Due Process Complaint and Hearing
You are entitled to an impartial due process hearing conducted by the state when a dispute arises over the identification, evaluation, educational placement, manifestation determination, interim alternative educational placement, or the provision of a free appropriate public education (FAPE) to your child. The school district is also entitled to an impartial due process hearing. To put this dispute resolution process in motion, you must first file a due process complaint.
Parents can file a request for an expedited due process hearing if you disagree with a discipline-related decision by the school district which impacts your child’s placement or if you disagree with a manifestation determination. A school district can file a request for an expedited due process hearing if they believe that maintaining the current placement for a student is substantially likely to result in injury to the student or to others.
Parents Need to Know
- Why request:If you have a dispute with the school district over the identification, evaluation, educational placement, or provision of a Free Appropriate Public Education to your child. If your dispute is over a manifestation determination or discipline-related decision affecting your child's placement, you can file an expedited due process complaint.
- How to file: Complete a Due Process Complaint and Request for Hearing form and send it to the Minnesota Department of Education (MDE). The school district can also file a complaint. NOTE: Legal representation is not required, but guidance from an attorney can be helpful to parents for this legal process. School districts often use an attorney.
- Timeline: You must file your complaint within two years of the date you knew or should have known about the alleged action that forms the basis of the complaint. Within 15 days of receiving notice of your complaint, the school district must arrange for a Resolution Meeting. If your complaint is not resolved within 30 days of the receipt of the due process complaint, the timeline for a due process hearing begins. If you file an expedited due process complaint, an expedited due process hearing must be held within 20 school days.
- Decision maker: If resolved through a Resolution Meeting, the parent and school district. If the complaint goes to a hearing, an Administrative Law Judge from the Minnesota Office of Administrative Hearings.
- Outcome: If the complaint goes to a hearing, a legally binding decision may be issued within 75 days from the date the complaint is filed, but this time frame is often extended for good cause. After an expedited due process hearing, a decision must be issued within 10 school days. Either party may appeal the decision to the Minnesota Court of Appeals within 60 calendar days or to federal district court within 90 calendar days.
Comparison Chart of Minnesota Dispute Resolution Options:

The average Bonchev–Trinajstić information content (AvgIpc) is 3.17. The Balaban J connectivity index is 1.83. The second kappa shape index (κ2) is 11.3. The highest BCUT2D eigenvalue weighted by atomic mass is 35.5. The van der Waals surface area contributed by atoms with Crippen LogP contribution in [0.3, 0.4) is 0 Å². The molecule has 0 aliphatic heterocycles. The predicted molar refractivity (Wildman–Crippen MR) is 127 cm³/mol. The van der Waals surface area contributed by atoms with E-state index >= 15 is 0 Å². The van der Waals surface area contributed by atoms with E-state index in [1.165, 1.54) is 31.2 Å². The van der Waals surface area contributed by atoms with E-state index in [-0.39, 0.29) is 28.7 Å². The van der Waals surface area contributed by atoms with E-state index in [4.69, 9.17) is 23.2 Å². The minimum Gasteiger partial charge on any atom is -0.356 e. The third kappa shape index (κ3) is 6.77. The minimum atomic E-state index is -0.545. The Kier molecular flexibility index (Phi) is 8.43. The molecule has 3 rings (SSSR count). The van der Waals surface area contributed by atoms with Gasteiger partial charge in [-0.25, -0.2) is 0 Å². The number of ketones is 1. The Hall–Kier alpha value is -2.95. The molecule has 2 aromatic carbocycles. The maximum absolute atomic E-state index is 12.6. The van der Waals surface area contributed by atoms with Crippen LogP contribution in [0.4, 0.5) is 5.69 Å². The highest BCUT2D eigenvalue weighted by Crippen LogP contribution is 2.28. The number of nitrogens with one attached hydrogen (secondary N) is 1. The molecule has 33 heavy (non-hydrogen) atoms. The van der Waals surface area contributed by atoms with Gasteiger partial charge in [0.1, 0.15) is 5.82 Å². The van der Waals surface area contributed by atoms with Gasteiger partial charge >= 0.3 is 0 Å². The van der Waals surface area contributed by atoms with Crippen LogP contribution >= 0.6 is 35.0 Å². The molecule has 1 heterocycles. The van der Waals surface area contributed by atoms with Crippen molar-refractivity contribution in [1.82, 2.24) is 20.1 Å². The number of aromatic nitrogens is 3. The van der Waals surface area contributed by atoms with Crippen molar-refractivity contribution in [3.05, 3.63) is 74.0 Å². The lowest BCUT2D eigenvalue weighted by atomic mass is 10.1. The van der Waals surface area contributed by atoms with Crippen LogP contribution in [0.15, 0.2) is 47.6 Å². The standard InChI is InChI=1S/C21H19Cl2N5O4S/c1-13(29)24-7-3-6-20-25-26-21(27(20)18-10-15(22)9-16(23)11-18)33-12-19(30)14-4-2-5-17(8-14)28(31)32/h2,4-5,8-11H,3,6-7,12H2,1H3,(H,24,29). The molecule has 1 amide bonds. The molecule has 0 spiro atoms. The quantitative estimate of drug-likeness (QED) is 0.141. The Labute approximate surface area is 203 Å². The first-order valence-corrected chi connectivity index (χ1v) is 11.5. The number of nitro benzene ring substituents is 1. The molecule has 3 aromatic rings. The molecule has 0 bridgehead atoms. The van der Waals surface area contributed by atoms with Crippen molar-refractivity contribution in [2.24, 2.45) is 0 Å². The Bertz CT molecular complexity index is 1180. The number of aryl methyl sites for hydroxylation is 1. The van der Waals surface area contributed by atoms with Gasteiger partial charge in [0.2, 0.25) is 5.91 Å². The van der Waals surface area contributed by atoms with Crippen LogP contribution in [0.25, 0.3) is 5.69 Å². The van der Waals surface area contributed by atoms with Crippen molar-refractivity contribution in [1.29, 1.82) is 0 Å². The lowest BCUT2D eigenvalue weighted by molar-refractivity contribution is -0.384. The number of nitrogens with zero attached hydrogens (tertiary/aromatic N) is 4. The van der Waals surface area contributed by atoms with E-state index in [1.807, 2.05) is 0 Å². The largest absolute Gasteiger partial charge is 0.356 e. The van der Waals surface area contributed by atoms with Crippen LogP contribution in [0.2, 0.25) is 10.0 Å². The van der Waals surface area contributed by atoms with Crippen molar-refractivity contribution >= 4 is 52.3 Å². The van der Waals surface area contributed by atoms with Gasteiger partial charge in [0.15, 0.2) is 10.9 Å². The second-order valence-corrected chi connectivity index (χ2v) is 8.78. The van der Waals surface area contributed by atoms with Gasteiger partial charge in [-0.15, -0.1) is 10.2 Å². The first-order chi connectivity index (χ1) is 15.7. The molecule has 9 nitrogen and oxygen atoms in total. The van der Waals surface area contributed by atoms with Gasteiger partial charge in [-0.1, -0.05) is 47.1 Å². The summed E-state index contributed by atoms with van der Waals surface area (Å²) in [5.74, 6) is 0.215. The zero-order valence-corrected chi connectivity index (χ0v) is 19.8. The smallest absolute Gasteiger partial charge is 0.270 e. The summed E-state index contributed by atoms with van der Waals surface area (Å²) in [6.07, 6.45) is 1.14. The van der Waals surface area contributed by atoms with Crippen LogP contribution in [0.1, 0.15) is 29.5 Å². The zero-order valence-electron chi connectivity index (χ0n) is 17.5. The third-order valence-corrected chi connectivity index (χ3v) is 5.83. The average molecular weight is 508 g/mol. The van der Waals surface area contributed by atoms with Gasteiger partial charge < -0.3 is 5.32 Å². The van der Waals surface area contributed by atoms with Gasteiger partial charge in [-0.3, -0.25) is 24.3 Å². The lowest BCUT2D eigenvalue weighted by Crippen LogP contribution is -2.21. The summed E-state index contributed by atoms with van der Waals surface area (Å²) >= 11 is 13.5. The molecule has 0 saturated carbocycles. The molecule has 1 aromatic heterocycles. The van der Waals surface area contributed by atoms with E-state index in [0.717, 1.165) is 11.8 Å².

Important Things to Think About if a Due Process Complaint Goes to a Hearing
- A due process hearing officer is presided over by an OAH Administrative Law Judge who is qualified to conduct this proceeding under the Individuals with Disabilities Education Act (IDEA) and Minnesota Statutes, Section 125A.091. In Minnesota, due process hearing officers are trained annually by the Minnesota Department of Education in current statutes, regulations, case law and procedural requirements.
- The decision of the hearing officer is legally binding. When received, either party may appeal the decision to the Minnesota Court of Appeals within 60 days or to federal district court within 90 days.
- While parents are not required to have legal representation for a due process hearing, guidance from an attorney can be helpful for this legal proceeding. School districts usually involve an attorney. MDE publishes a list of free or low-cost legal resources for parents to consult.
- The burden of proof in any due process hearing is on the party who requested the proceeding. In other words, if a parent’s due process complaint results in a hearing, then the parent is obligated to prove his or her case to the hearing officer. If the school district due process complaint results in a hearing, then the school district is obligated to prove its case.
- Special Education Due Process Hearings — Minnesota Department of Education
- Minnesota Statutes: 125A.091 Alternative Dispute Resolution and Due Process Hearings
- Minnesota Disability Law Center (MDLC)
The Minnesota Disability Law Center (MDLC) addresses the unique legal needs of persons with disabilities. A statewide project, MDLC provides free civil legal assistance to individuals with disabilities on legal issues that are related to their disability.
- IDEA Special Education Due Process Complaints Parent Guide & Companion Video — National Center on Dispute Resolution in Special Education (CADRE)